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Author Topic: Deer hide / fur  (Read 1741 times)
Winny
Gunner
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United Kingdom United Kingdom


« on: February 14, 2010, 08:57:56 pm »

After eating said deer or freezing it, boiled its head for daughter to draw in art class I have the skin and fur left I don't know what to do with it -  dose any one have expertise in this field as I would love to be able to process it and create something out of it, I'm sure it will not be the last thing that is found and brought home.
Is there information all ready on here as I have looked but can't find any which don't mean it isn't there but  just that I haven't found it
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Theosophus Grey
Snr. Officer
****
United States United States


Commanding the FAAS Widow's Son


« Reply #1 on: February 14, 2010, 09:26:34 pm »

You can tan it with or without the hair on using a home kit from Tandy Leather or similar supplier, then turn it into Pioneer-era goodies like a possibles bag, great for black-powder hunting.

http://www.tandyleatherfactory.com/home/home.aspx

Have fun!  Smiley
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malgrimace
Officer
***
United Kingdom United Kingdom



« Reply #2 on: February 14, 2010, 09:32:45 pm »

Tanning leather is one of the smelliest endeavers you can undertake, next to making your own black powder. Make sure you have somewhere nice and ventilated Smiley
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Winny
Gunner
**
United Kingdom United Kingdom


« Reply #3 on: February 15, 2010, 01:14:02 am »

I have out door space, garage, workshop and a wood store, gutting it was quite bad but I didn't expect it to be a pleasant job, I like working with leather I've just never had this opportunity in a long while, I have googled all sorts of combinations of words to get information to night and am finding that keeping the fur on is covered by very few, I will keep going, some of meet is hanging still and it is no getting far above zero at the moment, animals cant get at it including my own cats, dogs are well away from it to, coal man got a bit of a fright as it wasn't what he was expecting  Cheesy but he was OK about it.
My warmest gloves are rabbit fur and quite old so there are many reasons to learn these skills, best gloves I've ever owned,15 winters old and wonderful but looking scruffy, tried all sorts of new tech fabrics and well some times, the best way is an old way but I'll understand if some people don't like my gloves, I eat rabbit and don't see a problem with using the whole animal, in fact I would rather not waste anything
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sallyinwales
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Wales Wales



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« Reply #4 on: March 15, 2011, 10:32:59 pm »

At the risk of posting to an old topic- if its of any use to anyone in future heres a link to an article I wrote about Alum tawing deer skins or other hides. Its definately the simplest, most smell and ick free method I've found so far (and we've tried some right smelly methods as well over the years), this works great, is simple, and needs no special equipment.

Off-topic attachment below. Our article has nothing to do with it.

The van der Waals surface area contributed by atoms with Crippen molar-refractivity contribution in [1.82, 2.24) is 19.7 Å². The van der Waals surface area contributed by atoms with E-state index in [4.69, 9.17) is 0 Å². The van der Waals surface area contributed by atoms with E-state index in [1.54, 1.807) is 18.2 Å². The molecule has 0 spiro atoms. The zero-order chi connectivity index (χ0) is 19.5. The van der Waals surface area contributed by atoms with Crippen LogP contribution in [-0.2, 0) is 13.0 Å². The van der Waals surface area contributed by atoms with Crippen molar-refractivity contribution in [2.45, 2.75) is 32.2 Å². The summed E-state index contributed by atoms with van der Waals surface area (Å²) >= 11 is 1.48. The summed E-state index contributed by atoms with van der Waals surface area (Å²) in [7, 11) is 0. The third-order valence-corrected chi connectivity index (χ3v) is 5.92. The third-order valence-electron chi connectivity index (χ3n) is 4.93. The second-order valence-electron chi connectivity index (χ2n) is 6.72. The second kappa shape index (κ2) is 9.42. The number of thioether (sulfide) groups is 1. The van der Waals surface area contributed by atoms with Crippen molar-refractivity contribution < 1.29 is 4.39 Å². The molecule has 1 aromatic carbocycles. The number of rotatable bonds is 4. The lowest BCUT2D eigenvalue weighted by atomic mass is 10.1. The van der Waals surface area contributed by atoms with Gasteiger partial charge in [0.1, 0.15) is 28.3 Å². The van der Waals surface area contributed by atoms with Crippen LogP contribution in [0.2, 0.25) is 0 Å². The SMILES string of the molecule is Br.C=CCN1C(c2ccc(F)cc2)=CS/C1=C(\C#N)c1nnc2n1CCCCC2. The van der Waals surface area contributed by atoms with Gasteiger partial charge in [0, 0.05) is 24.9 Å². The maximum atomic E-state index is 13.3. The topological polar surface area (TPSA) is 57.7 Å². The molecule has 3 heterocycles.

http://www.downsizer.net/Projects/A_sustainable_home/Alum_Tawed_Hides_and_Skins_in_Ten_Easy_Steps/
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trampledbygeese
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Canada Canada

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« Reply #5 on: June 25, 2012, 06:01:50 am »

At the risk of posting to an old topic- if its of any use to anyone in future heres a link to an article I wrote about Alum tawing deer skins or other hides. Its definately the simplest, most smell and ick free method I've found so far (and we've tried some right smelly methods as well over the years), this works great, is simple, and needs no special equipment.
http://www.downsizer.net/Projects/A_sustainable_home/Alum_Tawed_Hides_and_Skins_in_Ten_Easy_Steps/


Also guilty of resurrecting an old thread...

Thanks for posting that recipe.  It looks like a much easier version of one tried with rabbet pelts a few years back.

The neighbour is bringing me a moose hide in a few weeks, and I'm eager to be ready for it. 

The thing is, I don't want any hair left on my leather after it's tanned.  Is there any way to add a dehairing step to this recipe?
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Narsil
Immortal
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United Kingdom United Kingdom



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« Reply #6 on: June 29, 2012, 10:35:13 pm »

Many traditional processes use a lye (a strong alkali [sodium hydroxide] derived from wood ash) solution to remove fur, fat and other tissue from hides. After soaking the hides are stretched on a frame and scraped to remove the residue.

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madron
Snr. Officer
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United Kingdom United Kingdom


« Reply #7 on: June 30, 2012, 03:24:36 pm »

there is a softback book called  plains indian and mountain man arts and crafts an illustrated guide by charles w overstreet  isbn number 0-943604-41-9 which has a good section on tanning hides with or without fur on
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grimnir
Zeppelin Captain
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Australia Australia


Maker of fine Leathercrafts


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« Reply #8 on: July 01, 2012, 01:36:52 pm »

Have a look for the book ' Deerskins into buckskins' it's really good, shows the way to make good buckskins using brains, eggs or soap.
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Kindest regards, Raven

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